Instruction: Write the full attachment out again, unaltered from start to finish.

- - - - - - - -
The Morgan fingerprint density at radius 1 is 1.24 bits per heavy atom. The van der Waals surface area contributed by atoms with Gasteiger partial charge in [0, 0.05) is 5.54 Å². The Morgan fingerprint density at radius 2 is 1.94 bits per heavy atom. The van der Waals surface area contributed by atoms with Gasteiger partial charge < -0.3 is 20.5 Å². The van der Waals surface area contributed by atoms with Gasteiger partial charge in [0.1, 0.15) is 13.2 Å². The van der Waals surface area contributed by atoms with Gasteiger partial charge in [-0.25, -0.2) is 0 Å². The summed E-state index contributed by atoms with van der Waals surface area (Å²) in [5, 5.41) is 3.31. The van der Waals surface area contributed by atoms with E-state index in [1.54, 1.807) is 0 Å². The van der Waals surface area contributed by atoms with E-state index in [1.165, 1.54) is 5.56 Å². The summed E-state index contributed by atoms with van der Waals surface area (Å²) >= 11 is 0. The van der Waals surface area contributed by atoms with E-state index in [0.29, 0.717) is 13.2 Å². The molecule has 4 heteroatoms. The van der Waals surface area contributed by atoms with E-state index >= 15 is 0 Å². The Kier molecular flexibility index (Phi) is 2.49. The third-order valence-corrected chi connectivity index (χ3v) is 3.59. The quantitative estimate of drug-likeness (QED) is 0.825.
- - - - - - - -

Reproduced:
The Morgan fingerprint density at radius 1 is 1.24 bits per heavy atom. The van der Waals surface area contributed by atoms with Gasteiger partial charge in [0, 0.05) is 5.54 Å². The Morgan fingerprint density at radius 2 is 1.94 bits per heavy atom. The van der Waals surface area contributed by atoms with Gasteiger partial charge < -0.3 is 20.5 Å². The van der Waals surface area contributed by atoms with Gasteiger partial charge in [0.1, 0.15) is 13.2 Å². The van der Waals surface area contributed by atoms with Gasteiger partial charge in [-0.25, -0.2) is 0 Å². The summed E-state index contributed by atoms with van der Waals surface area (Å²) in [5, 5.41) is 3.31. The van der Waals surface area contributed by atoms with E-state index in [1.54, 1.807) is 0 Å². The van der Waals surface area contributed by atoms with E-state index in [1.165, 1.54) is 5.56 Å². The summed E-state index contributed by atoms with van der Waals surface area (Å²) >= 11 is 0. The van der Waals surface area contributed by atoms with E-state index in [0.29, 0.717) is 13.2 Å². The molecule has 4 heteroatoms. The van der Waals surface area contributed by atoms with E-state index >= 15 is 0 Å². The Kier molecular flexibility index (Phi) is 2.49. The third-order valence-corrected chi connectivity index (χ3v) is 3.59. The quantitative estimate of drug-likeness (QED) is 0.825.